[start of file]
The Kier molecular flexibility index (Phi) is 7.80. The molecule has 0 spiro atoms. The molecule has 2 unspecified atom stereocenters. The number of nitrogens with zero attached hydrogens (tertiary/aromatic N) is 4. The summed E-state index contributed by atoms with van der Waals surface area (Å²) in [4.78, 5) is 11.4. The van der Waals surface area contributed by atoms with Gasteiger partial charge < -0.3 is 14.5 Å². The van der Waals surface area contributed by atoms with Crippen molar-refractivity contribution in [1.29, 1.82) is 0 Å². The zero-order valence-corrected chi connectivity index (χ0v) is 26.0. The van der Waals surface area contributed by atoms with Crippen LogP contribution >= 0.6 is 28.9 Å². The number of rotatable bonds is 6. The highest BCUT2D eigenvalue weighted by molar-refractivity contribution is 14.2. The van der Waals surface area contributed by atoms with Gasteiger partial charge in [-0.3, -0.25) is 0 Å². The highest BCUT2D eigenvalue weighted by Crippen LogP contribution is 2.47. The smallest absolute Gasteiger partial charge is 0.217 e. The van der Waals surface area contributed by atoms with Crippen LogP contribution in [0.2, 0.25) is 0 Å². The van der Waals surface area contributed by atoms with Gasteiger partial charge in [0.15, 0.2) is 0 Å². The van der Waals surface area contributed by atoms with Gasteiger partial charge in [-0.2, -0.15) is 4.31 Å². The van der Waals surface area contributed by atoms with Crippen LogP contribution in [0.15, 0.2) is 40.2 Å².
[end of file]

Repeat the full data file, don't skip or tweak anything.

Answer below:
The Kier molecular flexibility index (Phi) is 7.80. The molecule has 0 spiro atoms. The molecule has 2 unspecified atom stereocenters. The number of nitrogens with zero attached hydrogens (tertiary/aromatic N) is 4. The summed E-state index contributed by atoms with van der Waals surface area (Å²) in [4.78, 5) is 11.4. The van der Waals surface area contributed by atoms with Gasteiger partial charge < -0.3 is 14.5 Å². The van der Waals surface area contributed by atoms with Crippen molar-refractivity contribution in [1.29, 1.82) is 0 Å². The zero-order valence-corrected chi connectivity index (χ0v) is 26.0. The van der Waals surface area contributed by atoms with Crippen LogP contribution >= 0.6 is 28.9 Å². The number of rotatable bonds is 6. The highest BCUT2D eigenvalue weighted by molar-refractivity contribution is 14.2. The van der Waals surface area contributed by atoms with Gasteiger partial charge in [-0.3, -0.25) is 0 Å². The highest BCUT2D eigenvalue weighted by Crippen LogP contribution is 2.47. The smallest absolute Gasteiger partial charge is 0.217 e. The van der Waals surface area contributed by atoms with Crippen LogP contribution in [0.2, 0.25) is 0 Å². The van der Waals surface area contributed by atoms with Gasteiger partial charge in [0.15, 0.2) is 0 Å². The van der Waals surface area contributed by atoms with Gasteiger partial charge in [-0.2, -0.15) is 4.31 Å². The van der Waals surface area contributed by atoms with Crippen LogP contribution in [0.15, 0.2) is 40.2 Å².